Why it’s so hard to break an opioid addiction
That leftover bottle of painkillers in your medicine cabinet is one of the reasons that Florida’s largest health insurance company will stop covering OxyContin, the brand name prescription opioid, beginning Jan. 1.
Instead, the insurer will start covering an alternative opioid that isn’t crushable for injection or snorting, reducing its potential for abuse, the company said Monday.
Florida Blue is taking the action because the abundance of opioids prescribed to its more than 5 million members represents a risk for abuse and provides evidence that doctors are doling out more than patients need of the powerful but addictive drug, said Scott McClelland, vice president of commercial and specialty pharmacy.
With federal officials declaring a national opioid overdose epidemic, and Florida Gov. Rick Scott pronouncing a statewide public health emergency due to widespread abuse of opioids, McClelland said Florida Blue wants to try a new approach to addressing the crisis.
“Most physicians, most plans have had a hands-off approach for a number of years, and we see where we are now,” McClelland said. “We think it’s time for more people, including physicians in our community, the nurses, even the families to take a more proactive approach in trying to manage this epidemic.”
OxyContin is the brand-name version of oxycodone, a narcotic drug used to treat moderate to severe long-term pain. Under the new policy, Florida Blue will drop coverage of OxyContin for all group and individual health insurance plans, except Medicare Advantage plans.
Instead of OxyContin, Florida Blue will cover a similar opioid called Xtampza ER, which is also made from oxycodone. But Xtampza ER is designed to deter abuse because the pills cannot be crushed for injecting or snorting.
“It makes the street value a lot less because it’s harder to manipulate,” McClelland said.
While Florida Blue will cover Xtampza ER, the insurer will stick to a policy it enacted in 2015 that requires prior authorization for all oxycodone prescriptions of more than seven days.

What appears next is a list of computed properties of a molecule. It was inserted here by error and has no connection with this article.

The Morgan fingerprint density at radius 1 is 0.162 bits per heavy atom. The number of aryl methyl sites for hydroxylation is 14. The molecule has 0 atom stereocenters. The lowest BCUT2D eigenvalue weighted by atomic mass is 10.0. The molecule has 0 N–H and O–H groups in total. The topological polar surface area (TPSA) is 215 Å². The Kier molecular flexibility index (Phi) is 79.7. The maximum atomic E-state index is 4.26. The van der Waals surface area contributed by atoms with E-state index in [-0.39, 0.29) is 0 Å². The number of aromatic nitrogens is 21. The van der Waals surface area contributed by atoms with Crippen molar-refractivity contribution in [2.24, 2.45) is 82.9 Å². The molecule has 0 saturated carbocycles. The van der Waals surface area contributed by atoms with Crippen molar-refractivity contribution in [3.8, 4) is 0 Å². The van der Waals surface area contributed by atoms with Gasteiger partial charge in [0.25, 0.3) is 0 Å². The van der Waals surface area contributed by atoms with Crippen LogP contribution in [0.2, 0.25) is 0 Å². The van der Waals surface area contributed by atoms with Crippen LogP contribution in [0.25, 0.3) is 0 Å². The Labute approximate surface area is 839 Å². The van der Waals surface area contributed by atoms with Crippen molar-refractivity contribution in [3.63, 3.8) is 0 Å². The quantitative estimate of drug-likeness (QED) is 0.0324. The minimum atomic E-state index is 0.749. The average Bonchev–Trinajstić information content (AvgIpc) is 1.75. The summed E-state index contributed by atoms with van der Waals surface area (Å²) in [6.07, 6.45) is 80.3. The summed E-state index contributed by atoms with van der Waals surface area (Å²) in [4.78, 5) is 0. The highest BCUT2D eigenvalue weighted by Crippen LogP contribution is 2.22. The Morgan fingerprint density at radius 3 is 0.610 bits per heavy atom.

“We’re just trying to make sure there’s a process in place by which physicians think about how many pills they’re prescribing and the length that someone should get,” McClelland said. “When we put this in place [in 2015], we started hearing from a number of people saying, ‘Oh yeah, I went to my dentist and they gave me like 60 oxycodone, but I only needed five tablets.’”
The unused drugs often end up on the street, McClelland said.
Florida Blue’s 2015 policy change led to a 20 percent reduction in the use of long-term opioids by members over 12 months, McClelland said.
Florida Blue approves about 1.5 million opioid prescriptions each year. On average, about 8 percent of the insurer’s members use opioids for longer than 30 days.
Opioids were the direct cause of death of 2,538 Floridians and contributed to an additional 1,358 deaths in 2015, the last year data is available.
Other insurers have latched on to Xtampza ER as an alternative to OxyContin.
In October, Cigna also said it will stop covering OxyContin and cover Xtampza instead.
Purdue Pharma, the manufacturer of OxyContin, supports limiting the supply of its branded drug, according the company’s public policies. But a spokeswoman for the pharmaceutical manufacturer said Florida Blue’s new policy will make it more difficult for doctors to address addiction in their patients and noted that Xtampza ER still has potential for abuse.
“Florida Blue’s decision limits prescribers’ options to help address the opioid crisis,” Danielle Lewis, a Purdue Pharma spokeswoman, said in an email. “Further, while both products are formulated with properties designed to deter intranasal [snorting] and intravenous [injection] abuse, neither is abuse proof.”